BSNF, KCS (de Mexico), and Union Pacific want the benefits but do not intend to fork out the cash to maintain and improve their infrastructure. Most train derailments in the US have been attributed to the railroads refusal to properly maintain their tracks. It's time that the rail industry and elected officials (such as County Judge Glen Whitley and the RTC) face some realities. Ownership comes with responsibility. If the railroads refuse to maintain the tracks and pay for desired infrastructure upgrades, they should GIVE the tracks to the government and allow them to be coverted to passenger lines. If they want straighter routes from Mexico to Oklahoma to ship freight at better profit margins for their companies, they should pay for the right of way and construct their own straighter routes. They should not expect the citizens of Texas to underwrite their schemes to improve their bottom lines through prioritization of the TTC over more critical transportation projects designed to solve Texas's most critical transportation bottlenecks. Moving freight is a commercial enterprize. Freight haulers should pay for upgrades to commercial infrastructure.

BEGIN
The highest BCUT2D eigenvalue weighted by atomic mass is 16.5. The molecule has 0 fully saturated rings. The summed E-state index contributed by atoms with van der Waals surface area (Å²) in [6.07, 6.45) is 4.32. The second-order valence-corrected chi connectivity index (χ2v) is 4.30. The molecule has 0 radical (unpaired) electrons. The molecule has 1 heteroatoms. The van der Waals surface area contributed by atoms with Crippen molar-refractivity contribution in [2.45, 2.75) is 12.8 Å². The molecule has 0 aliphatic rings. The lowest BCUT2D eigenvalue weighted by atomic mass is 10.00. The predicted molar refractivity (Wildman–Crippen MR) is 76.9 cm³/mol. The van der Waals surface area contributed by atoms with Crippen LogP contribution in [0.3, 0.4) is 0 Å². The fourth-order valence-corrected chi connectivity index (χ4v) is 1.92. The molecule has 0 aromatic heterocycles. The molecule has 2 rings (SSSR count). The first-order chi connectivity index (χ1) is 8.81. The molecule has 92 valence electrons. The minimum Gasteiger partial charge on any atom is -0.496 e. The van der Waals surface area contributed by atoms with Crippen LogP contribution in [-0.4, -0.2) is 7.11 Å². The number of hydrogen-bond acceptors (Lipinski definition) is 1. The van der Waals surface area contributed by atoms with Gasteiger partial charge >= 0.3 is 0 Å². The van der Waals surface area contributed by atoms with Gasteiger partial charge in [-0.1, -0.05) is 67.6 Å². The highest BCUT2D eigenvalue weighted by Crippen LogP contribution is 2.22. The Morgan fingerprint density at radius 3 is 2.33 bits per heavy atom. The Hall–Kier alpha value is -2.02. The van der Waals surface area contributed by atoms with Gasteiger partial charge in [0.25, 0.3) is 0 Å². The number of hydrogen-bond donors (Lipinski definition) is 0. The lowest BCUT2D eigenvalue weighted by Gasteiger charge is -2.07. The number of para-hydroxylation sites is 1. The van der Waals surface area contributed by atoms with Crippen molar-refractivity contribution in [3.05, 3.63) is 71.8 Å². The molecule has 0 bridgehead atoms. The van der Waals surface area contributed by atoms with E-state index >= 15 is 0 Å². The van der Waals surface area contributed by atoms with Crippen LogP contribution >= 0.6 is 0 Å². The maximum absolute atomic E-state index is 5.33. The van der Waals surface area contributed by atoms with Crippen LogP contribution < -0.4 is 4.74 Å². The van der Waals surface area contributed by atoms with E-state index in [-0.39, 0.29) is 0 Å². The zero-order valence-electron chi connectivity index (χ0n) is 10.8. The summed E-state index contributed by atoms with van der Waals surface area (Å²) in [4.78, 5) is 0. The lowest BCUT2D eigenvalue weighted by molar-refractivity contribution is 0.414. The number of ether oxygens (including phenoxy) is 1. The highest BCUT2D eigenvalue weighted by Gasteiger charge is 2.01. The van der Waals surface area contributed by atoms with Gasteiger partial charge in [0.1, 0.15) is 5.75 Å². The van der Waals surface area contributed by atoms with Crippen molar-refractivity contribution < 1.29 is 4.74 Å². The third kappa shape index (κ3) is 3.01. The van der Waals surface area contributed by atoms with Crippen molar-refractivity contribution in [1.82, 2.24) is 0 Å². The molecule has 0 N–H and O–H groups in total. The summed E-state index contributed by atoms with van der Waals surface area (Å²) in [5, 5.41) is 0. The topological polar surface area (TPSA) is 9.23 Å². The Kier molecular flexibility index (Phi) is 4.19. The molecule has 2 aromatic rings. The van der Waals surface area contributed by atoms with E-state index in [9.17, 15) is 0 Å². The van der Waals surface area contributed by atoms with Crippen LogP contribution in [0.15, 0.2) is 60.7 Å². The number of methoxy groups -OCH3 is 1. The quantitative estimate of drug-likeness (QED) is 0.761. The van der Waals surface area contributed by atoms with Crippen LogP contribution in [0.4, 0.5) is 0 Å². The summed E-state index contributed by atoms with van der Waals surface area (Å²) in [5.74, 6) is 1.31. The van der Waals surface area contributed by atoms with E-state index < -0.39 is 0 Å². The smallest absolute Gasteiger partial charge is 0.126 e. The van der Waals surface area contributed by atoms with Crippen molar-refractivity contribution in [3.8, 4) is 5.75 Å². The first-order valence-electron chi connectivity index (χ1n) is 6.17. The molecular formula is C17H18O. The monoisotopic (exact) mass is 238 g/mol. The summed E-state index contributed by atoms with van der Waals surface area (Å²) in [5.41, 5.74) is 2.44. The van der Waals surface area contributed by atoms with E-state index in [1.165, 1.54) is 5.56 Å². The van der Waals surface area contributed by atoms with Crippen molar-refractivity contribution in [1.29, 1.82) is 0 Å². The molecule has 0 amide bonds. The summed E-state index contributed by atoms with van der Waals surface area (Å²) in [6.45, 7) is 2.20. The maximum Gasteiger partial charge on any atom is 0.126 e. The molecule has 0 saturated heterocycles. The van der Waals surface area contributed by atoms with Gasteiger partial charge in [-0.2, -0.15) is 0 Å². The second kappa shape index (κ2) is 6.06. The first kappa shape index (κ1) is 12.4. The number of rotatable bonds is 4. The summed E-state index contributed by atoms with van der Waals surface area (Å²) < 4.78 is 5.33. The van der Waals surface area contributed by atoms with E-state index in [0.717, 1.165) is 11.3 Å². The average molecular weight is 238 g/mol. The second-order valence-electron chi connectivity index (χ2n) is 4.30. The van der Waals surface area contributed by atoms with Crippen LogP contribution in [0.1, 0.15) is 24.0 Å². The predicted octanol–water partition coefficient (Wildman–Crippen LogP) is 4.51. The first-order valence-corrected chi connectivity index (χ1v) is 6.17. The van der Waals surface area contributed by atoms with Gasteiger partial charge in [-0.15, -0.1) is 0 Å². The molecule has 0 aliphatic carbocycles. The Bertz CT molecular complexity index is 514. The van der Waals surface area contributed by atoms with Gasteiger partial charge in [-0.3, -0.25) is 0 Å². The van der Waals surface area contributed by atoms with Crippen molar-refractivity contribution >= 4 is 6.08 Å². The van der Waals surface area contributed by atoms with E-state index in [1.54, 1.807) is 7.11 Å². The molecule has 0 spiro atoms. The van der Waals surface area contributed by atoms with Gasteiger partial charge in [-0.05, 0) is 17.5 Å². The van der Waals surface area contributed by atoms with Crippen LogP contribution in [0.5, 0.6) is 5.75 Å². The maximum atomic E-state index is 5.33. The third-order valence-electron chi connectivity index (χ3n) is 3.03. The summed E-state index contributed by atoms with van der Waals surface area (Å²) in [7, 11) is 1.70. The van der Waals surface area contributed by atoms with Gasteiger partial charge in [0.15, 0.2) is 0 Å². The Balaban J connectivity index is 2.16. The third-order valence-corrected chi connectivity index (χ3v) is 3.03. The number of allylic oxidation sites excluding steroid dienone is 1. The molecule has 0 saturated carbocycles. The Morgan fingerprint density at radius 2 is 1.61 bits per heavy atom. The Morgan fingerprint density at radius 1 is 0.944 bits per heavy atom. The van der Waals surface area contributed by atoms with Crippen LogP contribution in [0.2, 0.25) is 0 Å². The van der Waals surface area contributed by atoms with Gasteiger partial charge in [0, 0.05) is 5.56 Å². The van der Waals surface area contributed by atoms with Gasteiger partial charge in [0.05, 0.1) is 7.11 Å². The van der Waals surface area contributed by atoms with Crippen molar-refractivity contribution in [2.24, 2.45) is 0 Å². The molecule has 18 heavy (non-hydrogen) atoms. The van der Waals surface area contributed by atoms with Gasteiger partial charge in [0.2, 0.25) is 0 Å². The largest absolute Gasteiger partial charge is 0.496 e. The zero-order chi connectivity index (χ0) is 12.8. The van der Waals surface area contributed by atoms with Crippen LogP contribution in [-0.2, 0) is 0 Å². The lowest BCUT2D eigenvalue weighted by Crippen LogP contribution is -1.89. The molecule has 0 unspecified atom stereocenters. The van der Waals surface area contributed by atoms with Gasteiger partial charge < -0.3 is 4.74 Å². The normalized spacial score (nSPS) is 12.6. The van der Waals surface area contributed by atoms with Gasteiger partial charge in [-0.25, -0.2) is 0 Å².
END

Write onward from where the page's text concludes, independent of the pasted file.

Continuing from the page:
Moving people is the governments responsiblity. If private public partnerships are called for, there is an excellent opportunity running right straight through the center of Grand Prairie and Arlington. The Union Pacific track passes within walking distance of Grand Prairie's downtown business district, Arlington's downtown business district, the University of Texas at Arlington, the Cowboy's Stadium and Glory Park. There is not enough money left in the sales tax cap (after citizens underwrote the Cowboy Stadium) for Arlington to underwrite rail as a city initiative. However, there is a great opportunity for a private partner to step up to the plate, negotiate a deal for use of existing Union Pacific tracks and provide passenger rail service to citizens of Grand Prairie and Arlington.
The rail roads should devote the effort they've expended on lobbying to change the Texas Transportation Code and changing the eminent domain law to favor exercise of eminent domain for private gain in their push for the construciton of the Trans Texas Corridor into pursuing existing opportunities to provide transportation solutions in passenger rail.
The rail roads (and regional transportation planner) have focused on getting the laws changed so that the public underwrites improvements to privately owned rail infrastructure. It is time Union Pacific, KCS, BSNF and other rail conglomerates step up to the plate and carry more of the civic repsonsiblity. Hey, maybe Mr. Jones might underwrite some of the expense. After all, passenger rail in Arlington located near his stadium would be a definite plus for transporting fams to all games -- not just a one time trip to the Super Bowl.
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A government big enough to give you everything you want, is strong enough to take everything you have. - Thomas Jefferson